Fortunately for the Cougars, its running back cupboard is far from bare.
Headlining BYU current crop of backfield runners is redshirt sophomore Curtis Brown, who set a BYU true freshman running back record two years when he exploded for more than 220 yards in the Utah State game. Brown has effectively used his redshirt year to add significant muscle mass without losing his speed.
As the lead 2003 season scout team running back, Brown gave the Cougars' first and second team defenders all they could handle in practice. After a successful spring practice session, Brown has established himself as Crowton's top option at running back.
Though he may not have the explosiveness of Brathwaite, Brown is now apparently stronger and more durable. He is the sort of back that doesn't do one thing exceptionally well, but does all things very well. He's dependable and has emerged a widely respected player-leader, winning the confidence of his offensive teammates with his off-season work ethic.
Right up there with Brown at running back is junior Naufahu Tahi, who played primarily as a fullback last season. Tahi was a true freshman starter with Luke Staley before his LDS mission and has yet to show the explosiveness and quickness he showed then. Tahi struggled a little finding his groove last year, but ended the season strong. A reliable pass-catching back, Tahi was especially dangerous and effective in catching and generating some long runs out of the backfield last season.
Another intriguing option in the backfield is returned LDS missionary, Bryce Mahuika, who was highly recruited as a receiver from high school. With the unusual depth at wideout, Crowton said Mahuika's exceptional athleticism and game-breaking ability would be used to shore up the backfield ranks. Fall camp will likely determine how much impact he will have in his new position.
Former linebacker/defensive lineman Moa Peaua, the Nevada Gatorade Player of the Year as a high school senior, was a reserve BYU linebacker/defensive lineman for three years and hopes to close out his senior year as a devastating lead-blocking fullback looking to pound opposing heads this fall.
A Nevada All-State tight end as a prep star, Peaua is also an excellent receiver out of the backfield that that as apt to mercilessly knock heads with defenders as he is to evade them in power-runs up the gut or along the sideline.
Throughout his unfulfilled career so far at BYU, Peaua constantly fought and lost the battle to keep excess weight off as a linebacker. Unfortunately, he was also too short and not heavy enough to be a significant threat as a defensive lineman as well last season.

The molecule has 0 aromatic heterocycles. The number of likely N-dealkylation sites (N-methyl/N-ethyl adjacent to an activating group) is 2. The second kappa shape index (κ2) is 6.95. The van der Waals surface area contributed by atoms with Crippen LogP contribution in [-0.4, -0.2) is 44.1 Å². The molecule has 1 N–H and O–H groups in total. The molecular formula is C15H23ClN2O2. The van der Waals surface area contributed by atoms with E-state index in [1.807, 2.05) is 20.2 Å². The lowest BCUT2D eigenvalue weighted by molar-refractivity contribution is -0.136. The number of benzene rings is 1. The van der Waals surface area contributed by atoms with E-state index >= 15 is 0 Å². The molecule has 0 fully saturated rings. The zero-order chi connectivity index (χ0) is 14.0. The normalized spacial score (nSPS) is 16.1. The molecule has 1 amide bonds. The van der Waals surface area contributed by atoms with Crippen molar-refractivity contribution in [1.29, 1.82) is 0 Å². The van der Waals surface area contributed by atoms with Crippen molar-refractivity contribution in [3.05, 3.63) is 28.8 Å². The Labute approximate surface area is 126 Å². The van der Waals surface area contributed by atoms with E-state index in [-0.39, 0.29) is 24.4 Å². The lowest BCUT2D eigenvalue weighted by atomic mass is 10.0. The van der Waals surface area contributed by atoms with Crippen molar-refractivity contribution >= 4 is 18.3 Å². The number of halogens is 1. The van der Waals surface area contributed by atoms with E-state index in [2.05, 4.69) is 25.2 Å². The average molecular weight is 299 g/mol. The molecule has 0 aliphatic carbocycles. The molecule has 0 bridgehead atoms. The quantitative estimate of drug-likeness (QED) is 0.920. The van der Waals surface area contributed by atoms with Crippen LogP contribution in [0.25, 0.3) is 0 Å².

This is Peaua's year for redemption. He emerged in spring as an ideal, fearless powerback in the otherwise thin backfield ranks. At 260 pounds, Cougar coaches are hoping he will become a strategically effective and efficient weapon in its modified arsenal.
Two Texans, both true freshman, join the Cougars this fall bringing an exciting aura of hopeful high expectations in B.J. Mathis and Raymond Hudson, Jr.
Mathis was primarily recruited for his breakaway speed and elusiveness as a special teams star, but Crowton may also maximize his game-breaking skills at either running back or wide receiver. Mathis has been impressively explosive in off-season conditioning workouts and 7-on-7 skeleton summer drills.
Hudson was a late academic qualifier who will formally join the Cougars Monday during the first day of fall camp. He received early recruiting attention from Clemson and Texas A&M and his mother contacted BYU coaches when she learned that Brathwaite and Whalen were no longer with the team.
Father Raymond Hudson, Sr., and his mother Tamara, who are divorced, discussed and decided to give their son a chance, agreeing to pay for his housing and schooling expenses in Provo. Hudson applied and has been accepted at BYU. Cougar coaches were hoping to keep his name under the radar as long as possible until he arrived in Provo on Tuesday. He is still recruitable by other colleges under the 25 scholarship limit for 2004 until he reports for fall camp on Monday.
Hudson was first-team all-district running back/wide receiver last season for Wharton High School, a 3A school in Texas, according to his father.
According to an article Thursday in the Deseret Morning News, one of Hudson's hobbies is power lifting. As a junior, he broke the Wharton running back record at 350 pounds in the bench press. He squatted 455 and had a 370 max on the power clean.
At 5-10, 185 pounds, Hudson has been clocked at 10.8 seconds in the 100 meters in track.
Hudson averaged just less than seven yards per carry for an 8-4 Wharton team, rushing for 1,150 yards and a dozen touchdowns on the ground, the Deseret News article said.
His father told TotalBlueSports.com several days ago that the family is aware of BYU's stringent Honor Code that forfeited Brathwaite and Whalen's final season in Provo. "Raymond is pretty religious (Baptist) and goes to Church all the time. He said he feels he can make the team and he'll do the right thing. I'm so proud of him that I'm speechless.
"A friend of his (son) told him about the possible opening at BYU. Everybody knows about BYU and Steve Young," his father said, adding "his mother and I talked about it and got the money together to send him there and pay for his apartment and school. She's the one that contacted the school and followed through with all that."
Because the Cougars had used its full allotment of 25 scholarship offers, they could not recruit or contact Hudson. However, he will become scholarship-eligible this fall (September) if the school extends him an offer. Hudson is also immediately eligible to play for BYU this season.
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